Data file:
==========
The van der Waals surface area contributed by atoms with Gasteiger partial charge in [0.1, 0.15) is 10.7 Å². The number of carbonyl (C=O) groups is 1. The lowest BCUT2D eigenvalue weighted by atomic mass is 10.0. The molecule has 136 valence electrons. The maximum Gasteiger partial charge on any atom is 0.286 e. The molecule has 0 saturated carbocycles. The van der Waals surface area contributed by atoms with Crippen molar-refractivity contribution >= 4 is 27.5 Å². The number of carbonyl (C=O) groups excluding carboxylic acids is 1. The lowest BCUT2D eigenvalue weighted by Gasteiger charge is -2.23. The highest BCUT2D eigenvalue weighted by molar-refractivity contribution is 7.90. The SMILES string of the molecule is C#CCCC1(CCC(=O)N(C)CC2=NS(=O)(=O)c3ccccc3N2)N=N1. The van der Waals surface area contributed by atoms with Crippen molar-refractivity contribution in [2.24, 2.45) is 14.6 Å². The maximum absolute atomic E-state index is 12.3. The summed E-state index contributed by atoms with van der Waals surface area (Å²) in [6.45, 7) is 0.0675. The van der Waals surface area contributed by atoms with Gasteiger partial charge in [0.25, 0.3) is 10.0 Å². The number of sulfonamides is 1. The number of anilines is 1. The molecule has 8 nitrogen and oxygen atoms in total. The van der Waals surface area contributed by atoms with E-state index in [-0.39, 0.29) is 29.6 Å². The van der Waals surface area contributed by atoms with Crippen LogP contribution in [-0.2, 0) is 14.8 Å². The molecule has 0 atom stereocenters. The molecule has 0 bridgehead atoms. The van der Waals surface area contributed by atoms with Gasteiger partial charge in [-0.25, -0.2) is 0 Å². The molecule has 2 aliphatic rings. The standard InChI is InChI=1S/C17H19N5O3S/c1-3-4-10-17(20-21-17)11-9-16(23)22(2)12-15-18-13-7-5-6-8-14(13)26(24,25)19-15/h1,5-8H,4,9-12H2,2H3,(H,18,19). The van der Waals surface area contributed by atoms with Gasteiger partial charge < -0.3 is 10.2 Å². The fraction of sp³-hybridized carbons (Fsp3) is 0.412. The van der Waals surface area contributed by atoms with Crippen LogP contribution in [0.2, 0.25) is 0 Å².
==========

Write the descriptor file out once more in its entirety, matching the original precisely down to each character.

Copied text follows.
The van der Waals surface area contributed by atoms with Gasteiger partial charge in [0.1, 0.15) is 10.7 Å². The number of carbonyl (C=O) groups is 1. The lowest BCUT2D eigenvalue weighted by atomic mass is 10.0. The molecule has 136 valence electrons. The maximum Gasteiger partial charge on any atom is 0.286 e. The molecule has 0 saturated carbocycles. The van der Waals surface area contributed by atoms with Crippen molar-refractivity contribution >= 4 is 27.5 Å². The number of carbonyl (C=O) groups excluding carboxylic acids is 1. The lowest BCUT2D eigenvalue weighted by Gasteiger charge is -2.23. The highest BCUT2D eigenvalue weighted by molar-refractivity contribution is 7.90. The SMILES string of the molecule is C#CCCC1(CCC(=O)N(C)CC2=NS(=O)(=O)c3ccccc3N2)N=N1. The van der Waals surface area contributed by atoms with Crippen molar-refractivity contribution in [2.24, 2.45) is 14.6 Å². The maximum absolute atomic E-state index is 12.3. The summed E-state index contributed by atoms with van der Waals surface area (Å²) in [6.45, 7) is 0.0675. The van der Waals surface area contributed by atoms with Gasteiger partial charge in [0.25, 0.3) is 10.0 Å². The number of sulfonamides is 1. The number of anilines is 1. The molecule has 8 nitrogen and oxygen atoms in total. The van der Waals surface area contributed by atoms with E-state index in [-0.39, 0.29) is 29.6 Å². The van der Waals surface area contributed by atoms with Crippen LogP contribution in [-0.2, 0) is 14.8 Å². The molecule has 0 atom stereocenters. The molecule has 0 bridgehead atoms. The van der Waals surface area contributed by atoms with Gasteiger partial charge in [-0.25, -0.2) is 0 Å². The molecule has 2 aliphatic rings. The standard InChI is InChI=1S/C17H19N5O3S/c1-3-4-10-17(20-21-17)11-9-16(23)22(2)12-15-18-13-7-5-6-8-14(13)26(24,25)19-15/h1,5-8H,4,9-12H2,2H3,(H,18,19). The van der Waals surface area contributed by atoms with Gasteiger partial charge < -0.3 is 10.2 Å². The fraction of sp³-hybridized carbons (Fsp3) is 0.412. The van der Waals surface area contributed by atoms with Crippen LogP contribution in [0.2, 0.25) is 0 Å².